FIG. 3 shows this state, and represents the positions of the light spots onthe x, y coordinates. THe coordinates of the two light spots P1 and P2 are (x1, y1) and (x2, y2), respectively (where y1=y2=y0), and the coordinates of the centers thereof are detectable as (x0, y0). From this, the light spot on the eye fundus Ef has the coordinates (x0, y0) on the planar imagepick-up element 11, and the depth Δ thereof can be calculated as a value proportional to (x1-x2). By plotting Δ at each scanning position, the depth distribution can be grasped. When the number of the stop apertures is not two but one, the depth Δ can likewise be calculated by finding the absolute position of a single light beam or the planar image pick-up element 11. On the other hand, as regards the image information, measurement is effected with the reflected light beam from the eye fundus Ef being separated, and for this purpose, the light beam reflected by the apertured mirror 4 and passed through the light-receivingstop 8 is divided by the beam splitter 9 and the divided light beams are projected onto the light-receiving element 13 by the projection lens 12. In this case, the light-receiving stop 8 is so disposed as to be imaged onthe light-receiving element 13, and since the size of the pupil will not vary, this is convenient for measurement. The concentration of the light sopot on the coordinates (x0, y0) can be determined by the output signal of the light-receiving element 13 and therefore, if the point source of light 1 is scanned in the area of the eye fundus Ef, the map of the eye fundus surface and the information in the direction of depth thereof will be obtained. The information of the light-receiving element 13 and the information of the planar image pick-up element 11 are displayed on the image display means 15 via the electrical processing unit 14.
With respect to the forms of the images displayed on the image display means 15, the eye fundus image F and the depression figure D on any cross-section S are conceivable as shown, for example, in FIG. 1, and in this case, the designation of the cross-section can be selected arbitrarily by inputting it from a terminal 16 to a microprocessor and thedepth information can be displayed as by a horizontal line together with that portion of the image information it corresponds to. As a further display method, it is also conceivable to depict the eye fundus image and a contour figure superposed thereon or a monochromatic or colored concentration figure corresponding to the depression. Also, by using the liquid crystal shutters 6a and 6b alternately, respective eye fundus images F1 and F2 can be depicted side by side on the same screen of the image display means 15 in conformity with the light beams passing through the two stop apertures 7a and 7b substantially outside the axis, as shown in FIG. 4, and stereoscopic observation will also become possible of the observing these images by left and right eyes, respectively.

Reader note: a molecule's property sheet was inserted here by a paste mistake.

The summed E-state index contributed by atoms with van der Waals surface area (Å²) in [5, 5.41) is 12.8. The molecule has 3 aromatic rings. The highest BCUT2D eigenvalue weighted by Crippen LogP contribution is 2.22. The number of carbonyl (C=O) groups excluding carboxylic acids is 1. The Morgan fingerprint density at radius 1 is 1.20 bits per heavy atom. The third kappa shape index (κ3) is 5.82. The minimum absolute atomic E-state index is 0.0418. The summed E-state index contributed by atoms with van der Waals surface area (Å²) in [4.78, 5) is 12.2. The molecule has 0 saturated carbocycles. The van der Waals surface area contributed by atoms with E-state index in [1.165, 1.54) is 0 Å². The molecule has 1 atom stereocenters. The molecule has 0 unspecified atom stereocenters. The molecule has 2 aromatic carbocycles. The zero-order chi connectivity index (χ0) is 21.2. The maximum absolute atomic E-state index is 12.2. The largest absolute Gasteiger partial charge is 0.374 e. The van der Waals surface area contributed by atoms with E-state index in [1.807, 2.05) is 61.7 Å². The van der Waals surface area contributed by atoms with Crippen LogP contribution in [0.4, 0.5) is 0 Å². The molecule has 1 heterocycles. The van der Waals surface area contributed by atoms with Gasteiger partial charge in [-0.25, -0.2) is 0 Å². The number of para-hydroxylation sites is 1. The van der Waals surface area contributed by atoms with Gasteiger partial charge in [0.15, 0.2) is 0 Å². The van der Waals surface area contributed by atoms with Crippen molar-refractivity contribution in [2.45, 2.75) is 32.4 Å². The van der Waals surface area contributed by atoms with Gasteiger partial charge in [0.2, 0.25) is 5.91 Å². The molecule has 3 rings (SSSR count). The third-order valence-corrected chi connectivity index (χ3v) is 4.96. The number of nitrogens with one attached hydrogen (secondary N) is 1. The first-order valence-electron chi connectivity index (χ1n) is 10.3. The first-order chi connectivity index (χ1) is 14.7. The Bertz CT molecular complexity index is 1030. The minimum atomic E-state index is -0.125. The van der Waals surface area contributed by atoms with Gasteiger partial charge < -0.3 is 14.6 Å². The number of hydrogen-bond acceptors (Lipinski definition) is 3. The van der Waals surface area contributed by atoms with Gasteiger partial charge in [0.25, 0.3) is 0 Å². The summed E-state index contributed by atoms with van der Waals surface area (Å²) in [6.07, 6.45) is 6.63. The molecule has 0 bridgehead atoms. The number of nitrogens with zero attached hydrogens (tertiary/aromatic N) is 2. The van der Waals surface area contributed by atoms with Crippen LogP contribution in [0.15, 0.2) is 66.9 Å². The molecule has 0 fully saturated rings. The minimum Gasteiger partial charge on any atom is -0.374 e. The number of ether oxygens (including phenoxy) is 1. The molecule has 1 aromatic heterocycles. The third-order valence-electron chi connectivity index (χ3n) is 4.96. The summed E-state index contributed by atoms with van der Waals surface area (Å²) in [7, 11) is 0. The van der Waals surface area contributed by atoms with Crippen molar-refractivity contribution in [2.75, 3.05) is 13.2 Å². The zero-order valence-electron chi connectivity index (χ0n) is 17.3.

In the above-described embodiment, the stop apertures 7a and 7b have been shown as being fixedly provided, but alternatively, as shown in FIG. 5, a light-receiving mask 7' having a single off-axis stop aperture 7c may be rotated about the optic axis and the light spot image may be measured at two points symmetric with the optic axis.
Further, besides the above-described embodiment, it is of course possible to make the forms of the projection side and the light-receiving side converse, that is, to make the position of the aperture stop converse so as to pass the light beam through the off-axis aperture during projection and pass the light beam through the central aperture during light reception.
Also, as regards the coordinates P0 of the image, it is possible to determine it by the coordinates on the projection side, i.e., at the scanning position of the cathode ray tube scanner 1', instead of determining it on the image receiving side, i.e., at the light beam position on the planar image pick-up element 11.
Also, in the foregoing description, discrete light-receiving means have been used for the determination of the XY coordinates of the image and thedetermination of the concentration, but the concentrationcan also be determined directly from the output of the planar image pick-up element.